Cortinarius purpurascens, also known as the bruising webcap, is a basidiomycete mushroom of the genus Cortinarius. The fruit bodies grow in groups on the ground in coniferous forests, throughout the temperate zone of the Northern Hemisphere, including Europe and North America.
The species was first described scientifically as Agaricus purpurascens by Elias Magnus Fries in 1818. He later transferred it to the genus Cortinarius in 1838. The species was also placed in the segregate genus Phlegmacium by Aldabert Ricken as P. purpurascens.
The cap is 3–10 cm (1.2–3.9 in) in diameter, initially convex before flattening out somewhat. The margin is rolled inward, and viscid, cuticle which is often slightly spotted, smooth and with small fugacious viscid concolorous flocci. The color varies from dirty brownish or brownish-rust to ocher or grayish bluish in the center. The margin is fibrillose (covered with roughly parallel threadlike filaments), then smooth, with a violet or reddish-violet to grayish-brown tinge, then concolorous with the center of the cap. The gills are thin and crowded closely together, broadly emarginate (notched), dark violet when young, with edges often slightly denticulate (finely toothed). The tinge and intensity of the violet coloring is similar to that of the wood blewitt (Rhodopaxillus nudus). The stem is solid, vivid violet paling to violet purple or violet brown, with a distinctly marginate bulb 3–4 cm (1.2–1.6 in) wide, otherwise almost cylindrical towards the base. The cortina (a cobweb-like partial veil consisting of silky fibrils) is violet. The flesh is violet lilac or violet, paling slightly when mature, and with a weak, unpleasant smell and mild taste. When cut or broken it turns purple, like the gills. It is an edible mushroom of medium quality.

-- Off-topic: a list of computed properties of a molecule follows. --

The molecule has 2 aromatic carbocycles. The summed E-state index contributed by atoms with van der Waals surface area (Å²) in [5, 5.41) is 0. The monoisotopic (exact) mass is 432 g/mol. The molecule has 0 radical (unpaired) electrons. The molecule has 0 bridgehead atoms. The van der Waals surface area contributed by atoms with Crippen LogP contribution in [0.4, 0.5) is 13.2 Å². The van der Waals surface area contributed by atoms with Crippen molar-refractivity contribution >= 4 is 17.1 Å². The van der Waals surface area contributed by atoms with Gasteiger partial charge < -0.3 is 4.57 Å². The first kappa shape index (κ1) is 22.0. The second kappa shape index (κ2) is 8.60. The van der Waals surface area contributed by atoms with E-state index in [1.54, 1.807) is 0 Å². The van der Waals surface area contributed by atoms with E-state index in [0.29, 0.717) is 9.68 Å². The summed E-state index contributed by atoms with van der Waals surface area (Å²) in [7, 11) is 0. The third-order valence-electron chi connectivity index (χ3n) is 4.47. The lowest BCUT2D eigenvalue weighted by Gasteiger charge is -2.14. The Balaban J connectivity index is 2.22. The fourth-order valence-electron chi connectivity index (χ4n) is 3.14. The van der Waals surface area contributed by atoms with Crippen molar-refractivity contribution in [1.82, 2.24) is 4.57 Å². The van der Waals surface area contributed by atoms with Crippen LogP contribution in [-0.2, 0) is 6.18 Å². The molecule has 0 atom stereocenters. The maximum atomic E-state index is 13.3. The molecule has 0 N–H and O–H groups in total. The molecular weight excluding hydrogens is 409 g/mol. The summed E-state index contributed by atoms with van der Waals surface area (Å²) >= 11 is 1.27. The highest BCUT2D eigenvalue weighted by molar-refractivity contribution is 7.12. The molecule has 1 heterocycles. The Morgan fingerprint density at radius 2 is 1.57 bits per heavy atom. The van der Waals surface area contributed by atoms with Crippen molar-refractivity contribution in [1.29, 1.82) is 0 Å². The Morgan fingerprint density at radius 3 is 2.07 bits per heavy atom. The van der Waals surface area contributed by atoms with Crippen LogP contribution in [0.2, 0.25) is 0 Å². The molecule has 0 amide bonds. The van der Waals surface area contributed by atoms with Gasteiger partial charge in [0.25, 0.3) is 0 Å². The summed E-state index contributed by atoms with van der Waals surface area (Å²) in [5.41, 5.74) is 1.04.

The spores are ellipsoid, slightly almond-shaped, verrucose, and measure 9–10 by 4.8–6 μm. The basidia (the spore-bearing cells) are 30–35 by 7–9 μm. On the edge of the gills there are thin-walled irregularly bottle-shaped cheilocystidia, which protrude 20–30 μm. The spore deposit is brownish rust to light brown.
Distribution and habitat
The fruit bodies of Cortinarius purpurascens grow in groups in coniferous forests, mainly on more acid soils and are quite rare. It is distributed throughout the temperate zone of the Northern Hemisphere, and has been collected from Europe and North America.
- "Cortinarius purpurascens Fr". Species Fungorum. CAB International. Retrieved 2010-08-06.
- Fries EM. (1818). Observationes mycologicae (in Latin). 2. Copenhagen: Gerhardi Bonnieri. pp. 70–71. Retrieved 2010-08-24.
- Fries EM. (1838). Epicrisis Systematis Mycologici (in Latin). Uppsala: Typographia Academica. p. 265. Retrieved 2010-08-24.
- "Recommended English Names for Fungi in the UK" (PDF). British Mycological Society.
- Pilat Á, Ušák O. (1961). Mushrooms and other Fungi. London: Peter Nevill. p. 89.
- Phillips R. "Cortinarius purpurascens". Rogers Mushrooms. Retrieved 2010-08-24.